U.S. May Move Some Guantanamo Inmates to Afghanistan

Reuters reports that United States may move some Guantanamo inmates to a notorious Soviet prison in Afghanistan.

The United States wants to develop a high-security prison in Afghanistan to hold terrorism suspects, including some transferred from the U.S. naval base at Guantanamo Bay in Cuba, the Financial Times said on Thursday. The U.S. government has chosen the site of a former Soviet-era prison near the capital, Kabul, to house the prisoners, the British newspaper reported.

Some of the jail’s facilities have already been refurbished as part of a European Union-financed criminal justice reform scheme backed by the United Nations, the paper said. It was intended to be used for people convicted of drugs offences, the paper said.

The newspaper said the U.S. Army Corps of Engineers in Afghanistan issued a public notice last month for the renovation and construction of a cell block at the complex. The notice said the project would accommodate “detainees presently in sub-standard and/or overcrowded facilities.”

The prison was notorious for the torture and execution of Islamists by former Communist-backed regimes in the 1980s.

From the Financial Times:

The US government has plans to build a high-security prison in Afghanistan to hold terror suspects, including some who would be transferred from the controversial US naval base at Guantánamo Bay.

The site selected for the jail is Pol-e-Charki, a rundown prison near Kabul dating from the Soviet era. Some of the base̢۪s prison facilities have recently been refurbished as part of a European Union-financed criminal justice reform programme backed by the United Nations Office on Drugs and Crime.

The transfer of prisoners of Afghan origin from Guantánamo to Afghanistan is intended to take pressure off the US administration, which continues to face strong international criticism for holding detainees without trial or other legal recourse. The administration is eager to return as many detainees as possible to their home countries, while bringing what it considers the most dangerous ones to trial before US military tribunals.

According to estimates by Amnesty International, the human rights group, about 750 people have been detained in Guantánamo since January 2002, many of them of Afghan origin. As of August an estimated 510 detainees were still held, with 167 prisoners released and, according to the US defence department, a further 67 moved to the custody of other governments.

Under an agreement announced by the US administration last August, 110 Afghan detainees were to be repatriated from Guantánamo initially to be detained together with about 350 others held without trial at Bagram air base in Afghanistan.

The prospect of terrorist suspects being held under indefinite detention in Afghanistan could fuel concerns about their treatment at a time when the Afghan judicial system is in its infancy. Human rights groups have made allegations of mistreatment of detainees in Afghan jails.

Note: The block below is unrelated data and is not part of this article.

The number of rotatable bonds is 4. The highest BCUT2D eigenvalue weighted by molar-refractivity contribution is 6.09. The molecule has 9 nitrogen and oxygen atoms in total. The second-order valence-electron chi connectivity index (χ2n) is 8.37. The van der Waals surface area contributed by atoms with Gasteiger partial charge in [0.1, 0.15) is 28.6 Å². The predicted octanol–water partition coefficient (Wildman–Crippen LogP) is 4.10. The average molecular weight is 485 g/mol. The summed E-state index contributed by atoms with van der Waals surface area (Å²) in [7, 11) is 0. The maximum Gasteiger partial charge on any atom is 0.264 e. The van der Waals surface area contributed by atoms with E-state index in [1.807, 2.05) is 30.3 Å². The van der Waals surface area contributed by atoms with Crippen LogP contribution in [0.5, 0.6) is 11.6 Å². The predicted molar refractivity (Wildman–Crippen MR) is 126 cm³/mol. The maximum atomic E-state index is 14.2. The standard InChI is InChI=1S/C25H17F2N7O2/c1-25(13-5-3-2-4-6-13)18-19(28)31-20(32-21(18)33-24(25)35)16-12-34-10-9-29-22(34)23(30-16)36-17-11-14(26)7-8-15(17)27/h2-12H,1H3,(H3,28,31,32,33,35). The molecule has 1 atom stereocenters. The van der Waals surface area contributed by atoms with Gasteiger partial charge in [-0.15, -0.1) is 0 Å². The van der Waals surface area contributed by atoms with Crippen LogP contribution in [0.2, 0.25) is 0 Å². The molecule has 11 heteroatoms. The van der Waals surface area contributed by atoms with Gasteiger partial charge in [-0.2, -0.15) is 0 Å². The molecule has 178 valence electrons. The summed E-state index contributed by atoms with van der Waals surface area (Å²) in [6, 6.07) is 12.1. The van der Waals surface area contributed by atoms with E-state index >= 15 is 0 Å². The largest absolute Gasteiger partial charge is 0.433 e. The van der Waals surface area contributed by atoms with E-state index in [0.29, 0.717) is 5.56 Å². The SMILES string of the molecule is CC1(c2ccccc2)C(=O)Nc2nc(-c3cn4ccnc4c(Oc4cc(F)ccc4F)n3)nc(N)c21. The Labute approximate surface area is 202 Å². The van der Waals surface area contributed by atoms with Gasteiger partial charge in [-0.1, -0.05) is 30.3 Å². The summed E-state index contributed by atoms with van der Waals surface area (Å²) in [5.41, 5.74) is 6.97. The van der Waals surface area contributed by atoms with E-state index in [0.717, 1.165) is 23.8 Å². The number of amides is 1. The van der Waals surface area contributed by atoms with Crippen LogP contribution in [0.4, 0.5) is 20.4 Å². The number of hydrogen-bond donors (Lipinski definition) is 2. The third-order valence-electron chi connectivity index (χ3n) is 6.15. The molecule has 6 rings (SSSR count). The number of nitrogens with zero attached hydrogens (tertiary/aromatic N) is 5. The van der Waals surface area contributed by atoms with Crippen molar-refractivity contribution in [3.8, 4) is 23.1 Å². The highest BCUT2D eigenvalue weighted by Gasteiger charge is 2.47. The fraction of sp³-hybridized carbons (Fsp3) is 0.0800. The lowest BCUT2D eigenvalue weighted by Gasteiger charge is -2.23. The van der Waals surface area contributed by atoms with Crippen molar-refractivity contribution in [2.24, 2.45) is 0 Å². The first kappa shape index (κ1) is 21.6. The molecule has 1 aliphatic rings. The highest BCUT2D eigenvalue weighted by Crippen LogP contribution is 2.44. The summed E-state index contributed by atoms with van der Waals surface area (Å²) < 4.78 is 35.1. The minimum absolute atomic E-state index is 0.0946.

Especially in light of prison abuse scandals at Abu Ghraib and Guantanamo, this could be a P.R. disaster. Ironically, a lot of problems could have been avoided had we just left the prisoners in Afghanistan to begin with.

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James Joyner
About James Joyner
James Joyner is a Security Studies professor at Marine Corps University's Command and Staff College and a nonresident senior fellow at the Scowcroft Center for Strategy and Security at the Atlantic Council. He's a former Army officer and Desert Storm vet. Views expressed here are his own. Follow James on Twitter @DrJJoyner.

Comments

  1. Anderson says:

    What a sad little sham. The Afghan “authorities” will surely be puppets of the U.S., or else we wouldn’t be doing this.

    The only purpose is to evade the review of the U.S. courts.

    What a shameful Administration.

  2. McGehee says:

    The Afghan “authorities” will surely be puppets of the U.S., or else we wouldn’t be doing this.

    Define “puppet.”

  3. ICallMasICM says:

    ‘The Afghan “authorities” will surely be puppets of the U.S., or else we wouldn’t be doing this.’

    If you ever come up with an original thought send out a press release. Our allies are all puppets except that they never do what we want them to.

  4. Anderson says:

    Let’s see: the Afghans need our bucks like a junkie needs a hit. Are they going to do anything with “our” prisoners that we don’t approve of?

    That’s not “liberal” or “conservative” thinking; it’s just “realism.”

    The only alternative I can see is that we’ve concluded the Gitmo guys aren’t really dangerous, but it’s too embarrassing to release them—so we hand them to the Afghans, who release them, & then we go “oh how terrible!”

    (Maybe we even use that as an excuse to cut their funding, so we can pass more corporate entitlements like Medicare Part D? That would be a fine double-cross.)